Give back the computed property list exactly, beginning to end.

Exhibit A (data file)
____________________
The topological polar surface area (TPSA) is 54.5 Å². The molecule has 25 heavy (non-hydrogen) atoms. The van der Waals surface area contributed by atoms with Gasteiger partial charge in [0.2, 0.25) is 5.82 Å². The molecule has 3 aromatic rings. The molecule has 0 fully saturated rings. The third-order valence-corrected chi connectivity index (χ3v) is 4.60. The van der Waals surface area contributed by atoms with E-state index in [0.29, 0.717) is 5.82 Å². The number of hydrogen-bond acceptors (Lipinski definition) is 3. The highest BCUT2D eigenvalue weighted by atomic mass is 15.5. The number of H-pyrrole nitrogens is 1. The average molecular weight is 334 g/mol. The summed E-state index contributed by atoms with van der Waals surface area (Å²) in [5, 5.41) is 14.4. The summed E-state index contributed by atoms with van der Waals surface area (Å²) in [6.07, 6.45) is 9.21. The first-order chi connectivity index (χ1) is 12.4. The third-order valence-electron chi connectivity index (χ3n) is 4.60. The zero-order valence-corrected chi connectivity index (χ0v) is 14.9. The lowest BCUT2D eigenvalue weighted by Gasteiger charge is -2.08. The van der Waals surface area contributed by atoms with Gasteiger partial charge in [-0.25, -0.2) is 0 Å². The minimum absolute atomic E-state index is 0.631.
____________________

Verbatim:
The topological polar surface area (TPSA) is 54.5 Å². The molecule has 25 heavy (non-hydrogen) atoms. The van der Waals surface area contributed by atoms with Gasteiger partial charge in [0.2, 0.25) is 5.82 Å². The molecule has 3 aromatic rings. The molecule has 0 fully saturated rings. The third-order valence-corrected chi connectivity index (χ3v) is 4.60. The van der Waals surface area contributed by atoms with E-state index in [0.29, 0.717) is 5.82 Å². The number of hydrogen-bond acceptors (Lipinski definition) is 3. The highest BCUT2D eigenvalue weighted by atomic mass is 15.5. The number of H-pyrrole nitrogens is 1. The average molecular weight is 334 g/mol. The summed E-state index contributed by atoms with van der Waals surface area (Å²) in [5, 5.41) is 14.4. The summed E-state index contributed by atoms with van der Waals surface area (Å²) in [6.07, 6.45) is 9.21. The first-order chi connectivity index (χ1) is 12.4. The third-order valence-electron chi connectivity index (χ3n) is 4.60. The zero-order valence-corrected chi connectivity index (χ0v) is 14.9. The lowest BCUT2D eigenvalue weighted by Gasteiger charge is -2.08. The van der Waals surface area contributed by atoms with Gasteiger partial charge in [-0.25, -0.2) is 0 Å². The minimum absolute atomic E-state index is 0.631.